The system works because of mutual respect

Why and how Southwest Transit outsources with First Transit

By David Hubbard

Southwest Transit has operated for the last 25 years as a precursor to bus rapid transit.

Southwest Transit, Eden Prairie, MN, serves the workforce and students who make the 30-mile run from Chaska, Shakopee and Eden Prairie into Minneapolis and the University of Minnesota.

Relying on its long-standing partner, First Transit, Cincinnati, OH, a division of FirstGroup America, to hire, train and manage the drivers, the upscale commuter service has operated from these major suburbs for the last 25 years essentially as a precursor to bus rapid transit. Except for the dedicated lanes and loading ramps specific to BRT, the service provides the same convenient commute in the comfort of a modern motorcoach.

According to Southwest Transit CEO Len Simich, the regular customers from these highly affluent communities are highly educated and attuned to the urban lifestyle.

“This group has clearly required us to work outside the normal definitions of transit service,” says Simich. “We are continually upgrading and refining every aspect of the operation from the coaches and facilities to the drivers delivering customer service.”
Simich goes on to say this demographic has higher expectations and many more choices than the average transit customer.
“No one feels forced to commute,” he says. “If they are not comfortable on the coach, or do not feel totally satisfied with the experience, they can always drive. While that is true for transit in general, we feel especially challenged to draw these commuters out of their cars. We have no other alternative but to do everything on a high level.”

The agency seems to have it under control, with ridership doubling over the last 10 years.

“These last two years have been a challenge, as ridership ties directly to employment,” says Simich. “But we are seeing it turn around. We were up nearly 5 percent in 2011.”

Southwest Transit operates 60 buses and coaches, 33 of which are MCI commuter coaches. Assorted New Flyer and Gillig transit buses comprise the rest of the fleet, as well as a Glaval cutaway for use in circulator and shuttle runs.

Simich says Southwest Transit was first to run commuter-style motorcoaches into the Twin Cities.

“Our coaches are authorized to use the HOV lanes and shoulders on Interstate 394 into Minneapolis,” says Simich. “The ride is approximately 25 minutes, beating the cars by 10 minutes.”

He says the time difference is critical in attracting and retaining commuter coach, in addition to the comfort and onboard amenities. It seems to be working. In Eden Prairie, the five-level parking ramp accommodates 1,000 vehicles and it usually fills by 8:30 a.m.

The choice to outsource

First Transit has teamed with Southwest Transit since 1989 when the agency first considered its option of outsourcing certain components of the operation.

“The case with many municipalities is the transportation arm lacks the expertise to correctly implement the safest and most cost effective service,” says Dave Simoneau, First Transit project manager for this operation. “Southwest Transit determined First Transit could probably do a better job establishing and maintaining a first rate team of highly qualified drivers.”

Simich says while both parties benefit from the longevity of this partnership, part of the process is for him and his staff to weigh the pros and cons of the contract every two years.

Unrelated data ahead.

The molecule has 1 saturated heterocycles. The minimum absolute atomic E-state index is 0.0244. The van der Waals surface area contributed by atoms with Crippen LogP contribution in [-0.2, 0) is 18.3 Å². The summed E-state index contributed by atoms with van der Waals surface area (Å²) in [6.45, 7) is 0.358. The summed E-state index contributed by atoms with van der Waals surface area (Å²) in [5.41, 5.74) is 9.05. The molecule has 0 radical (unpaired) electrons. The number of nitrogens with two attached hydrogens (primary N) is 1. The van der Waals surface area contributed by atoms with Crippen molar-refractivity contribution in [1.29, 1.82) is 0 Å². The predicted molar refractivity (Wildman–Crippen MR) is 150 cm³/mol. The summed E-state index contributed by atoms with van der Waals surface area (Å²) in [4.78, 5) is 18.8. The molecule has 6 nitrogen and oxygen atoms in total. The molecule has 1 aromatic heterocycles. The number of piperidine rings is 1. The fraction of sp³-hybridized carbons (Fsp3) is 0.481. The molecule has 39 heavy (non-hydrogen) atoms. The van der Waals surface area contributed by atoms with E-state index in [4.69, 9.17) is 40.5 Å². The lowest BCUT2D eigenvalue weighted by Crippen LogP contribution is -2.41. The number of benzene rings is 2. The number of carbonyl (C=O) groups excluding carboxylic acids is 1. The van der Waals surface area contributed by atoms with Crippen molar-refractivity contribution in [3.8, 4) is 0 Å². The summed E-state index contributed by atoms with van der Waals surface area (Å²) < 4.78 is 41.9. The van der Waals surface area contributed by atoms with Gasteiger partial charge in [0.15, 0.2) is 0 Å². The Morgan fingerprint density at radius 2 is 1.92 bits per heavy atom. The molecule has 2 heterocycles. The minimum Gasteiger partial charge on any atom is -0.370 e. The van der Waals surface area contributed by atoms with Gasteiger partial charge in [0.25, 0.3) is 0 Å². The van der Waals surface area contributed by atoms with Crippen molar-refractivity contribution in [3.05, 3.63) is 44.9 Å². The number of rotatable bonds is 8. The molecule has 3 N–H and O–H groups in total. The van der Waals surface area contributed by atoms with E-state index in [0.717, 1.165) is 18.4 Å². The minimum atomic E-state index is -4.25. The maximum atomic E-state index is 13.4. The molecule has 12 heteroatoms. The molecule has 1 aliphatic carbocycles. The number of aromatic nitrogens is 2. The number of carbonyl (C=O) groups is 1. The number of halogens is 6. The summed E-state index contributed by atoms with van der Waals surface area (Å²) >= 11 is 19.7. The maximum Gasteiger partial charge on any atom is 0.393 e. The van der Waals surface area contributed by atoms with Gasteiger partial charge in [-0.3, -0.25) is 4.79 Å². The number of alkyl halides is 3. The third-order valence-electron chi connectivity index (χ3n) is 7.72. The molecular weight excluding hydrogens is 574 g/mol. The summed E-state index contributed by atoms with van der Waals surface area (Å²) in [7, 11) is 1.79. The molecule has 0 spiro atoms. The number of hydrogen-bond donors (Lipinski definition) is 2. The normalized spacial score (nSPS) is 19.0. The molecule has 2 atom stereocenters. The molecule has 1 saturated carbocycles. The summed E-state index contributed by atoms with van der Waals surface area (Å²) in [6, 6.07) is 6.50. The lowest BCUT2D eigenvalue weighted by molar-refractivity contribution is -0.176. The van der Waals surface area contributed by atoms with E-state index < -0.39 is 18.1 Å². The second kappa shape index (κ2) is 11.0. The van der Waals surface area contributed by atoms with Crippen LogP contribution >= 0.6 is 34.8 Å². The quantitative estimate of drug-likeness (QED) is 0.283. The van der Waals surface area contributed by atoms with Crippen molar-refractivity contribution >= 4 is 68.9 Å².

“First Transit is an organization for hire,” he says. “That means our costs for its services are always a consideration. We have to always ask if we can do it as well for less money by bringing it in-house or going with another contractor.”

Simich says because First Transit has delivered quality service for a favorable fee for so many years, Southwest Transit tends toward keeping the relationship intact.

Simoneau, who has served alongside Southwest Transit for 17 years and just as easily sees himself as a Southwest Transit employee, says this partnership runs smoothly because of the simplified operational goal.

“With only the driver component to operate and manage, we can give all our attention to transporting customers safely and on time, and delivering great service,” he says. “I think both entities agree this has grown beyond the typical contractor-vendor relationship into a true operational partnership, especially over the last 12 years.”

Together, the two entities have met budget challenges through creative solutions that have led to greater efficiency.
One example is the system First Transit devised to allow the buses to remain downtown between the morning and evening runs, which Simich says saves the fuel of 20 coaches a day coming and going.

Once the passengers are delivered in the morning, the coaches move to a secured parking lot where a shuttle transports the drivers back to the yard and return on the shuttle later in the day for their afternoon runs.

“Another tremendous advantage for us is to not be the ones to sit and negotiate with the unions,” says Simich. “While we may give up some say in who we hire, who we promote, and which drivers work on particular routes, in issues where the rubber hits the road, the advantages for our outsourcing to First Transit far outweigh any disadvantages.”

Beyond bus stops and park-and-ride facilities, Southwest Transit enjoys the opportunity to develop further its properties as bona fide transit-oriented communities that place condominiums and retail space as close as possible to the bus service.
The first such development in Eden Prairie features 230 condominiums and 130,000- square feet of retail space.

“Because Southwest Transit owns the property, we have been able to develop this infrastructure,” says Simich. “These assets outside our normal transit activities generate a generous cash flow for us, and have enabled us to hold our own and grow over the last few years.” BR